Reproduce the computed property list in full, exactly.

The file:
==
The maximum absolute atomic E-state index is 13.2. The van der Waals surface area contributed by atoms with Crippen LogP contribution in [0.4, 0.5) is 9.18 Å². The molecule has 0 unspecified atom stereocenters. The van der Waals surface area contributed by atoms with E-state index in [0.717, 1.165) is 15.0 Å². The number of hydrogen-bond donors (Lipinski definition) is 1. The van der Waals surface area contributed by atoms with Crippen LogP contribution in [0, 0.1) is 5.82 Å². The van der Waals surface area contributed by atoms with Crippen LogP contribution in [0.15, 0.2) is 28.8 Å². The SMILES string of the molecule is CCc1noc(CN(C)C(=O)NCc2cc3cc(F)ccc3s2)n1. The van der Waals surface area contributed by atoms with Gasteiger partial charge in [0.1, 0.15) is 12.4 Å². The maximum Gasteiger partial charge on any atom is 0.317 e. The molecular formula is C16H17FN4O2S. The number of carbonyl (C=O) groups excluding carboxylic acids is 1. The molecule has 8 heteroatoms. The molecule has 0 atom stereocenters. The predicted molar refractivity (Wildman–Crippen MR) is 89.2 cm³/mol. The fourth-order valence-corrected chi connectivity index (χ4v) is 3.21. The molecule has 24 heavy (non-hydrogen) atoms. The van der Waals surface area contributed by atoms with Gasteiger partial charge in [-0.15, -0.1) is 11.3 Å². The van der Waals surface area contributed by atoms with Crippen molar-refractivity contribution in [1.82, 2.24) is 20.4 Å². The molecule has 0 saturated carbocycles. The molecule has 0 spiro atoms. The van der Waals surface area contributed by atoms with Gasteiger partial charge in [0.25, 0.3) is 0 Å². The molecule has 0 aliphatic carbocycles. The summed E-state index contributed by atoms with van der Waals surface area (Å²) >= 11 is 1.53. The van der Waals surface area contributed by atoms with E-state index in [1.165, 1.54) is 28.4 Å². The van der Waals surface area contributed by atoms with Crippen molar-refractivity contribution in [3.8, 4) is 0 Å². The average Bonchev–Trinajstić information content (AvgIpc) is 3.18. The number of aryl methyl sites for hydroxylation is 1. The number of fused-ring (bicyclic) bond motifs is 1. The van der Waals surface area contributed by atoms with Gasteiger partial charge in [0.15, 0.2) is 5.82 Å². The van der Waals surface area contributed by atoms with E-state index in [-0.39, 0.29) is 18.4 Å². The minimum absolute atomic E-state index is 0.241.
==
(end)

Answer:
The maximum absolute atomic E-state index is 13.2. The van der Waals surface area contributed by atoms with Crippen LogP contribution in [0.4, 0.5) is 9.18 Å². The molecule has 0 unspecified atom stereocenters. The van der Waals surface area contributed by atoms with E-state index in [0.717, 1.165) is 15.0 Å². The number of hydrogen-bond donors (Lipinski definition) is 1. The van der Waals surface area contributed by atoms with Crippen LogP contribution in [0, 0.1) is 5.82 Å². The van der Waals surface area contributed by atoms with Crippen LogP contribution in [0.15, 0.2) is 28.8 Å². The SMILES string of the molecule is CCc1noc(CN(C)C(=O)NCc2cc3cc(F)ccc3s2)n1. The van der Waals surface area contributed by atoms with Gasteiger partial charge in [0.1, 0.15) is 12.4 Å². The maximum Gasteiger partial charge on any atom is 0.317 e. The molecular formula is C16H17FN4O2S. The number of carbonyl (C=O) groups excluding carboxylic acids is 1. The molecule has 8 heteroatoms. The molecule has 0 atom stereocenters. The predicted molar refractivity (Wildman–Crippen MR) is 89.2 cm³/mol. The fourth-order valence-corrected chi connectivity index (χ4v) is 3.21. The molecule has 24 heavy (non-hydrogen) atoms. The van der Waals surface area contributed by atoms with Gasteiger partial charge in [-0.15, -0.1) is 11.3 Å². The van der Waals surface area contributed by atoms with Crippen molar-refractivity contribution in [1.82, 2.24) is 20.4 Å². The molecule has 0 saturated carbocycles. The molecule has 0 spiro atoms. The van der Waals surface area contributed by atoms with Gasteiger partial charge in [0.25, 0.3) is 0 Å². The molecule has 0 aliphatic carbocycles. The summed E-state index contributed by atoms with van der Waals surface area (Å²) >= 11 is 1.53. The van der Waals surface area contributed by atoms with E-state index in [1.165, 1.54) is 28.4 Å². The van der Waals surface area contributed by atoms with Crippen molar-refractivity contribution in [3.8, 4) is 0 Å². The average Bonchev–Trinajstić information content (AvgIpc) is 3.18. The number of aryl methyl sites for hydroxylation is 1. The number of fused-ring (bicyclic) bond motifs is 1. The van der Waals surface area contributed by atoms with Gasteiger partial charge in [0.15, 0.2) is 5.82 Å². The van der Waals surface area contributed by atoms with E-state index in [-0.39, 0.29) is 18.4 Å². The minimum absolute atomic E-state index is 0.241.